The Weekly Ink #28
THE WEEKLY INK
The Weekly Ink is the weekly newsletter brought to you by Duo Labs, with curated links of interest in the security world to help educate the company - and anyone else who will listen - on security happenings and culture.
If you have links or projects that you think would be interesting to the company, be sure to send them to firstname.lastname@example.org.
Customer Story: Casing for Bitcoin
In terms of media narratives, we usually only hear about the initial impact and financial fallout of major breaches. News of smaller, individual account compromises don't make headlines. It's rare to get a well-written, interesting account of account hijacking. The Verge has a great article on an overnight theft of $3,000 in bitcoin. It's an interesting exercise to explore how even strongly protected users can have their accounts cracked with just slight misconfigurations of settings. Twitchy and flashing graphics in the article give you the whole Darknet hacker experience. Even great narratives can use some dramatization.
This CIO Got Up in Front of an Audience At SXSW and You Won't Believe What Happened Next!
Alex Stamos, Yahoo's CIO and Chief Tweeter was promoting two big security moves at this week's South by Southwest festival. Picking up where Google left off, Yahoo is rolling out an End-to-End encryption plugin for its email services. A major focus was placed on how easy Yahoo's new plugin will be to use in comparison to current alternatives (in the crosshairs: GPG). For those unfamiliar with End-to-End encryption, it seeks to obfuscate the content of a message, in this case email, using standard private key encryption. For those of you familiar with End-to-End Encryption, here's a cat in a bowtie:
The second initiative from the Yahoo security team seeks to protect less savvy users: those who only use 1 factor of authentication (passwords) switching to a different factor (not quite passwords). The new "on-demand password" system ditches that traditional memorized strings for one-time codes sent via SMS to users' phones. This may be an better option than using "password123" as your password on every site, but many attack vectors exist for SMS based mobile authentication. The philosophy of 2 factors is simple: authenticate using both something you have and something you know. Offering this solution in halves to users doesn't offer any additional safety for users already using non-trivial passwords. So for most users actually concerned with privacy, "on-demand" passwords are almost a step-in-place compared to using strong passwords. Strong passwords game and a "something you have ", like a 2FA application (*cough*) or a U2F token (*coughcough*) are more powerful than the some of their parts (see Diagram 1).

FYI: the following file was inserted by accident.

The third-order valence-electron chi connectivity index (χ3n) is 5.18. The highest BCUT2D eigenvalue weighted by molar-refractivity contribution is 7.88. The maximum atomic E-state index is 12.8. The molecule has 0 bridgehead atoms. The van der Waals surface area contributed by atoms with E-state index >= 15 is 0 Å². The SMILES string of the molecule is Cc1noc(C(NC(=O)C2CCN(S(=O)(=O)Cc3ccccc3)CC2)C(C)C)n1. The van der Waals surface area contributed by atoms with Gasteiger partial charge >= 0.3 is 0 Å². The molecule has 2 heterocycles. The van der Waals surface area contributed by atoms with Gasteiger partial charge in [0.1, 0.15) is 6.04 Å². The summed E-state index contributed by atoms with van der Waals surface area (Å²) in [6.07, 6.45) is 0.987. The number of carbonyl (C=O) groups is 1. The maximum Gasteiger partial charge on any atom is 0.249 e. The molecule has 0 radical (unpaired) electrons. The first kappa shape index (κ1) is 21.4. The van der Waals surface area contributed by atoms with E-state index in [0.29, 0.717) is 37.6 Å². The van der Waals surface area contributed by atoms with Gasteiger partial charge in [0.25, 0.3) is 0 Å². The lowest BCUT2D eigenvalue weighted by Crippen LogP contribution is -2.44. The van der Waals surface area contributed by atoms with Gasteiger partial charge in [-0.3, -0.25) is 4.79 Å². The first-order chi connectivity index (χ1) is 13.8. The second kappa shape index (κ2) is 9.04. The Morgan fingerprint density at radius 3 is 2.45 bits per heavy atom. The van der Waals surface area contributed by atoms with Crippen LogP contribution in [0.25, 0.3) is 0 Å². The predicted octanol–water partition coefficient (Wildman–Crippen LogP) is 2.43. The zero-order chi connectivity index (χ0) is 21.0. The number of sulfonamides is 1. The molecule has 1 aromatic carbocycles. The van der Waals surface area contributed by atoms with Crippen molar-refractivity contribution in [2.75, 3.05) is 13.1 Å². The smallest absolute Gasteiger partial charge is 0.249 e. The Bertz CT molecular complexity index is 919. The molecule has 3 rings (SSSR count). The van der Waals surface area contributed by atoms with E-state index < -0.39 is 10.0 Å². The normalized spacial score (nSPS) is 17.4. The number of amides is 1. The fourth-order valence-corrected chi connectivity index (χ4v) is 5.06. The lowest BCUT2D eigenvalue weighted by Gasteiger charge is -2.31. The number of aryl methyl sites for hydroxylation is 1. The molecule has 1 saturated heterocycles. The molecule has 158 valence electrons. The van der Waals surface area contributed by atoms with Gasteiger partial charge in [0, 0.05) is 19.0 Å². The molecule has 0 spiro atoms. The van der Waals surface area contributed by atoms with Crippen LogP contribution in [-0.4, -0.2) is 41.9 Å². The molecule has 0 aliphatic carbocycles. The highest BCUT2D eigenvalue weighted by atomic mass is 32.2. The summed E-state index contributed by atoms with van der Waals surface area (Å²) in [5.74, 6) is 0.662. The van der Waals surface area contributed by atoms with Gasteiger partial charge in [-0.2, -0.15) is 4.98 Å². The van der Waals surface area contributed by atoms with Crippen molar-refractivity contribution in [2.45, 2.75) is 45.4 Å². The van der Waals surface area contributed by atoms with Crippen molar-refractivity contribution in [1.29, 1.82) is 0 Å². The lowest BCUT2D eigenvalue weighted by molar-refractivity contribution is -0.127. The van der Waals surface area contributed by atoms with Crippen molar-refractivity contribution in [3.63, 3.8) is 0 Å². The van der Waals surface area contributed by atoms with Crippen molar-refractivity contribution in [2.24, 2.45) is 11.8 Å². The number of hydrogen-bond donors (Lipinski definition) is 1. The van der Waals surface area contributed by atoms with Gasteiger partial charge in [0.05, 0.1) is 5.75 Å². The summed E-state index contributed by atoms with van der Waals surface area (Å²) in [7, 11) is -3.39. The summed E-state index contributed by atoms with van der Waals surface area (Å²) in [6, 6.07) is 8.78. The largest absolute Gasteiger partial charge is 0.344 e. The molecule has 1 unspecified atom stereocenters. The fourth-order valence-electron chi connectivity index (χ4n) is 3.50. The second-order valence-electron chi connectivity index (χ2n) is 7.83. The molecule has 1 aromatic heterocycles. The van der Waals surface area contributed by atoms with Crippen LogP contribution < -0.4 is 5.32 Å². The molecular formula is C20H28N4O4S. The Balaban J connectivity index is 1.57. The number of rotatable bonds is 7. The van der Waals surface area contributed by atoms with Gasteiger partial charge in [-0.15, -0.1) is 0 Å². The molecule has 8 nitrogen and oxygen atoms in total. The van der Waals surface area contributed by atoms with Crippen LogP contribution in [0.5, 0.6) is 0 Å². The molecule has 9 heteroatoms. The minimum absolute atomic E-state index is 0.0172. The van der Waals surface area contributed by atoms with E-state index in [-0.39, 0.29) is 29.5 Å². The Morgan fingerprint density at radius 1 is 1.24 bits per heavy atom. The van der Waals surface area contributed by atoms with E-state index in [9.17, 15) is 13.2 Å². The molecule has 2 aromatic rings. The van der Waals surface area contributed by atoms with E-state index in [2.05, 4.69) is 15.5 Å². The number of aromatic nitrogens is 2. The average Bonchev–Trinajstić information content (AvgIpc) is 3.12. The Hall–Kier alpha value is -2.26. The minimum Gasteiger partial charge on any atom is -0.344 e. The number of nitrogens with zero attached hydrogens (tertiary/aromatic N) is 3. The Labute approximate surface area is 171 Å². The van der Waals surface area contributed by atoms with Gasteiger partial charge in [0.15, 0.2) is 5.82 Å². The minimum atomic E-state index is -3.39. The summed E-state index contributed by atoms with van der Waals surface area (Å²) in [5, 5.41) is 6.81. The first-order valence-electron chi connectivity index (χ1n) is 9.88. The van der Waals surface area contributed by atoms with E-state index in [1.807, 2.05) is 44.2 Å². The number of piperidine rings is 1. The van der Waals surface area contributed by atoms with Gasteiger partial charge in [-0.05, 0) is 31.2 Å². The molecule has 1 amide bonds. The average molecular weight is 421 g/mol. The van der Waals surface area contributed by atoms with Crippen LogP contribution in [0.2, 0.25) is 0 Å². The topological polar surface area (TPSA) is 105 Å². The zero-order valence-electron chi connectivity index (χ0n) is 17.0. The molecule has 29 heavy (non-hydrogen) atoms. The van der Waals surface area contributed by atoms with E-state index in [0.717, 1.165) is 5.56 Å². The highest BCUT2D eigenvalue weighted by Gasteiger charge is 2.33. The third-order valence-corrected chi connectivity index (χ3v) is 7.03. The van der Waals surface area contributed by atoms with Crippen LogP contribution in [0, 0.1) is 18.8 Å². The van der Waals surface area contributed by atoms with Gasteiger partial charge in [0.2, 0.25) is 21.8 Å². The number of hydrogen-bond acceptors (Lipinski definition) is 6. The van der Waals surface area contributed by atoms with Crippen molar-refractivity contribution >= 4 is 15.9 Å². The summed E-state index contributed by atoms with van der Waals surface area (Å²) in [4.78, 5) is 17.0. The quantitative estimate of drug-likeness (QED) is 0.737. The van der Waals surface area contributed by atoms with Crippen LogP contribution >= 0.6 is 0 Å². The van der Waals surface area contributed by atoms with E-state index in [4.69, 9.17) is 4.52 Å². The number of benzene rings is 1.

As with all important security issues, the herd immediately started Tweeting their doubts of using any single factor. While we at Labs are proponents of the Password Manager + Mobile 2nd factor, Stamos defended the merits of eliminating passwords. As with all security experiments, you're not making an impact if nobody is attacking you on Twitter. Now to see if Yahoo's password experiment will be adopted by any of the users it seeks to defend.
That's A Nice Server. It'd Be A Shame if Somebody DoS'ed It...
It probably should have been clear to me that an OpenSSL bug would be announced this week? How could I write The (Very Nearly) Weekly Ink without a new OpenSSL bug? The new bugs haven't been collated into an \[word\]bleed yet, but they do offer real avenues of attack. One can be used to DoS servers, forcing them to reboot. The other is an iteration of last week's FREAK (was FREAKbleed taken?) vulnerability. Watch out for haX0rs and update OpenSSL!